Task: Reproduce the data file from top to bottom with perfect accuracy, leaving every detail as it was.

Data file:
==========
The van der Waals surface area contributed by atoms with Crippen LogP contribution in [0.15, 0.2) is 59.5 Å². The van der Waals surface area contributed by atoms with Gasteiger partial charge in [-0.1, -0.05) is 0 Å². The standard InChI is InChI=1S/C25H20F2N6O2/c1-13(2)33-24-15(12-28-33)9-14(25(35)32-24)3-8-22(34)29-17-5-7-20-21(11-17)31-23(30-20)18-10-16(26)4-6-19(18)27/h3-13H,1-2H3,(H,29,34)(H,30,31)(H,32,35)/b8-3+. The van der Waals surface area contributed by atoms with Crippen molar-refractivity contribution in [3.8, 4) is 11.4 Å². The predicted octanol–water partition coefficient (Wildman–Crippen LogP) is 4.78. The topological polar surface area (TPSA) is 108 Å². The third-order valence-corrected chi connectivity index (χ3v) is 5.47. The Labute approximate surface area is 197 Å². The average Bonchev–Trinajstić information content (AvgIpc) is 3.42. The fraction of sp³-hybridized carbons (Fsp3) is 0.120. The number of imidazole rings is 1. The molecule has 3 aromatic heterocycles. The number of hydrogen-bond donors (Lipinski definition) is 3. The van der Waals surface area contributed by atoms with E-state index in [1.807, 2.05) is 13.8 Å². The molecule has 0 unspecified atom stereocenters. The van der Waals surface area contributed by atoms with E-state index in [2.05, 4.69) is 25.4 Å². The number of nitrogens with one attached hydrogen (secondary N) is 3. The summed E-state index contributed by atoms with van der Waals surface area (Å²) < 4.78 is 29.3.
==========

The van der Waals surface area contributed by atoms with Crippen LogP contribution in [0.15, 0.2) is 59.5 Å². The van der Waals surface area contributed by atoms with Gasteiger partial charge in [-0.1, -0.05) is 0 Å². The standard InChI is InChI=1S/C25H20F2N6O2/c1-13(2)33-24-15(12-28-33)9-14(25(35)32-24)3-8-22(34)29-17-5-7-20-21(11-17)31-23(30-20)18-10-16(26)4-6-19(18)27/h3-13H,1-2H3,(H,29,34)(H,30,31)(H,32,35)/b8-3+. The van der Waals surface area contributed by atoms with Crippen molar-refractivity contribution in [3.8, 4) is 11.4 Å². The predicted octanol–water partition coefficient (Wildman–Crippen LogP) is 4.78. The topological polar surface area (TPSA) is 108 Å². The third-order valence-corrected chi connectivity index (χ3v) is 5.47. The Labute approximate surface area is 197 Å². The average Bonchev–Trinajstić information content (AvgIpc) is 3.42. The fraction of sp³-hybridized carbons (Fsp3) is 0.120. The number of imidazole rings is 1. The molecule has 3 aromatic heterocycles. The number of hydrogen-bond donors (Lipinski definition) is 3. The van der Waals surface area contributed by atoms with E-state index in [1.807, 2.05) is 13.8 Å². The molecule has 0 unspecified atom stereocenters. The van der Waals surface area contributed by atoms with E-state index in [2.05, 4.69) is 25.4 Å². The number of nitrogens with one attached hydrogen (secondary N) is 3. The summed E-state index contributed by atoms with van der Waals surface area (Å²) < 4.78 is 29.3.